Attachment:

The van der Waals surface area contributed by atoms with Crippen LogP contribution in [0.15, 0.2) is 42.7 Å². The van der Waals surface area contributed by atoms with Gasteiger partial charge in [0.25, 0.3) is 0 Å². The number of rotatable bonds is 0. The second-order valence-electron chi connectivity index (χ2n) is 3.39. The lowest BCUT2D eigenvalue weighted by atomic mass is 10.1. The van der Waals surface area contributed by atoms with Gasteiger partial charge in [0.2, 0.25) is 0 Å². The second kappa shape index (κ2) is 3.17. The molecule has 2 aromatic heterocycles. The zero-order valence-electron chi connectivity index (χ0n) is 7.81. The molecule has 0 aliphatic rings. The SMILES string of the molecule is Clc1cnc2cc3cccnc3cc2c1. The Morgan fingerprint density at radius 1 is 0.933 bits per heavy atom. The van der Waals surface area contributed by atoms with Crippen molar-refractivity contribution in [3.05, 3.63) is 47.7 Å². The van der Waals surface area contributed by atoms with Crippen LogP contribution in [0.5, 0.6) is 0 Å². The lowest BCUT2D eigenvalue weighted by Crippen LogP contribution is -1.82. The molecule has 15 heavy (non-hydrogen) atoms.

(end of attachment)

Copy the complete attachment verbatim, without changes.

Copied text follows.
The van der Waals surface area contributed by atoms with Crippen LogP contribution in [0.15, 0.2) is 42.7 Å². The van der Waals surface area contributed by atoms with Gasteiger partial charge in [0.25, 0.3) is 0 Å². The number of rotatable bonds is 0. The second-order valence-electron chi connectivity index (χ2n) is 3.39. The lowest BCUT2D eigenvalue weighted by atomic mass is 10.1. The van der Waals surface area contributed by atoms with Gasteiger partial charge in [0.2, 0.25) is 0 Å². The second kappa shape index (κ2) is 3.17. The molecule has 2 aromatic heterocycles. The zero-order valence-electron chi connectivity index (χ0n) is 7.81. The molecule has 0 aliphatic rings. The SMILES string of the molecule is Clc1cnc2cc3cccnc3cc2c1. The Morgan fingerprint density at radius 1 is 0.933 bits per heavy atom. The van der Waals surface area contributed by atoms with Crippen molar-refractivity contribution in [3.05, 3.63) is 47.7 Å². The van der Waals surface area contributed by atoms with Crippen LogP contribution in [0.5, 0.6) is 0 Å². The lowest BCUT2D eigenvalue weighted by Crippen LogP contribution is -1.82. The molecule has 15 heavy (non-hydrogen) atoms.